“I would hope so,” Price said when asked if that competition made Bassy better. “I’m a competitor and so is Bassy. When you have two competitive guys going against each other, same position, every day, night in and night out, you’re going to have some clashes.

“But at the end of the day we have so much respect for one another that I can push him, I can say thing to Sebastian that maybe someone else can’t say. I can get on Bassy as a player getting on a friend. It’s like a brotherhood. I think we learned from each other. Man, the way he finished off this year was special.”

Not many players would seem to take so much joy in the success of a player who took his job.

On the court, Price actually ranked third on the team in adjusted-plus minus at 5.3, according to Basketball Value, but he compiled an unadjusted -3.11 net rating.

In 2010-11 Price was abysmal it terms of assist rate and turnover rate, leading to a pure point rating that Hollinger called “unspeakably awful.”

Price upped his assist rate (the percentage of a player’s possessions that end in an assist) to 26.4 from 16.6, making this season more in line with his first three seasons in Utah. However, he produced a career-worst turnover ratio of 18.1 that ranked fourth to last in the NBA among point guards.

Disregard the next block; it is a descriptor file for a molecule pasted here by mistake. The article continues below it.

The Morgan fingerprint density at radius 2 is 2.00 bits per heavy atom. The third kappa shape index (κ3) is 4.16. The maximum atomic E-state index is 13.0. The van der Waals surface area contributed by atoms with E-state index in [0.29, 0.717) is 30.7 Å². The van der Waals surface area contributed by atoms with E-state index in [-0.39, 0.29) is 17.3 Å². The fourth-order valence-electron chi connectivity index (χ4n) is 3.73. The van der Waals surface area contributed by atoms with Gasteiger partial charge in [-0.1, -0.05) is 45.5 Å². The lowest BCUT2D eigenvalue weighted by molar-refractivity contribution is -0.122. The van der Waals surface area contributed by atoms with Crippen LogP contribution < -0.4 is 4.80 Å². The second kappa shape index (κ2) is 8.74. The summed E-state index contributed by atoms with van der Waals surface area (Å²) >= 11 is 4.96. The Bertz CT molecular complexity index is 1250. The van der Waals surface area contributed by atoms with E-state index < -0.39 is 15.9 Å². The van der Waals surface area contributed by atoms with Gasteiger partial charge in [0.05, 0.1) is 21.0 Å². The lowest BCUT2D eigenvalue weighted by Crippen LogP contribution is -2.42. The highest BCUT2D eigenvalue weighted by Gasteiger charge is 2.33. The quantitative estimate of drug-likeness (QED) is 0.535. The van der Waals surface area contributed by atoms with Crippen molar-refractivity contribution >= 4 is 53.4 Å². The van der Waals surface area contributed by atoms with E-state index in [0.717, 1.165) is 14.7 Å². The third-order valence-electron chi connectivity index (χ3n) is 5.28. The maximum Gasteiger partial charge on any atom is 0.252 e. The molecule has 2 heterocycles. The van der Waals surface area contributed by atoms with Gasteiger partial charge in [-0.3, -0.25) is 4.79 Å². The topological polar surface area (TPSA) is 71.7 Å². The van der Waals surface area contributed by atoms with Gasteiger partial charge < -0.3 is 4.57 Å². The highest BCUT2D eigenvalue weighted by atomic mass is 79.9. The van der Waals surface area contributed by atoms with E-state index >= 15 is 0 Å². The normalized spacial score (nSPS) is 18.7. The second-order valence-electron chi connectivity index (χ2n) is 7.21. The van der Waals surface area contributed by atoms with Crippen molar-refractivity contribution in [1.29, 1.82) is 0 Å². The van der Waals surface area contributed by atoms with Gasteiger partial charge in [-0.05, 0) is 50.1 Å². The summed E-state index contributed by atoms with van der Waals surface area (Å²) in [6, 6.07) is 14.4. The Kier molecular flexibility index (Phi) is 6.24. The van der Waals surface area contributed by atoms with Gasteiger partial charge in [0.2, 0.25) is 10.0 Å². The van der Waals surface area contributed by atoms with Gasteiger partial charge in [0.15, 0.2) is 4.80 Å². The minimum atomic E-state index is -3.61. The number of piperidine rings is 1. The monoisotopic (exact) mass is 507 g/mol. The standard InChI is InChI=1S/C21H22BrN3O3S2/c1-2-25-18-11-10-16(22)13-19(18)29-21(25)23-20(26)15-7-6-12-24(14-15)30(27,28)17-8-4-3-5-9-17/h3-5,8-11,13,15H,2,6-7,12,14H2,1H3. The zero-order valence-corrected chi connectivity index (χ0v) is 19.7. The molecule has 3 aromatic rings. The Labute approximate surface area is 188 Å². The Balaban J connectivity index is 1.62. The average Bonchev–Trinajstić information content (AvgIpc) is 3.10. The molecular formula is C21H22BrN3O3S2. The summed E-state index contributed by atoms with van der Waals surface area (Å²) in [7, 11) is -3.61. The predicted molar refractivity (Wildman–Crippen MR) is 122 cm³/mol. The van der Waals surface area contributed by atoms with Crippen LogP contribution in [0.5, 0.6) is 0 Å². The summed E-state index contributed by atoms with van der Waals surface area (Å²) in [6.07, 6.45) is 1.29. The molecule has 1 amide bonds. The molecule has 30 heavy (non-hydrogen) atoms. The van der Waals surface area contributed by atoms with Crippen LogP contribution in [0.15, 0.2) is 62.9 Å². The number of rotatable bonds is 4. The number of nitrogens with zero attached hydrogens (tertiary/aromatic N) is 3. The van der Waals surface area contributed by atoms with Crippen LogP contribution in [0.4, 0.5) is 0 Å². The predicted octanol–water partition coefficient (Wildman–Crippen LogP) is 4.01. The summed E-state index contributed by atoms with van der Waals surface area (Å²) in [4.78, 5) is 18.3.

Price scored 3.6 points and dished 1.9 assists per game to accrue a 8.46 PER, and his 0.016 WP48 is what you would expect from a below-average player.

Then there are the shooting concerns. Price’s true shooting percentage of 46.5 ranked 54th of 67 qualified point guards as he shot 37.7 percent from the field and 29.5 percent from three.

According to mySynergySports, Price ranked 416th in the league by scoring 0.72 points per play. He scored a putrid 0.57 points per play as the pick-and-roll ball handler and shot 27.8 percent on spot ups, which is not exactly Nash-like.

However, he was superb defensively, limiting opponents to 0.75 points per play and 33.6 percent shooting to rank 52nd league-wide. This included allowing 0.5 ppp and 20 percent shooting in isolation situations.

Finally, the Suns were 9.12 points per 100 possessions worse with Price on offense (second worst on the team to Hakim Warrick) and 6.01 points per 100 better on defense, the best on the team by a healthy margin.

Despite the relatively small sample size with Price averaging 14.4 minutes over 36 games, these stats certainly back up the journeyman’s stellar defense/no offense reputation.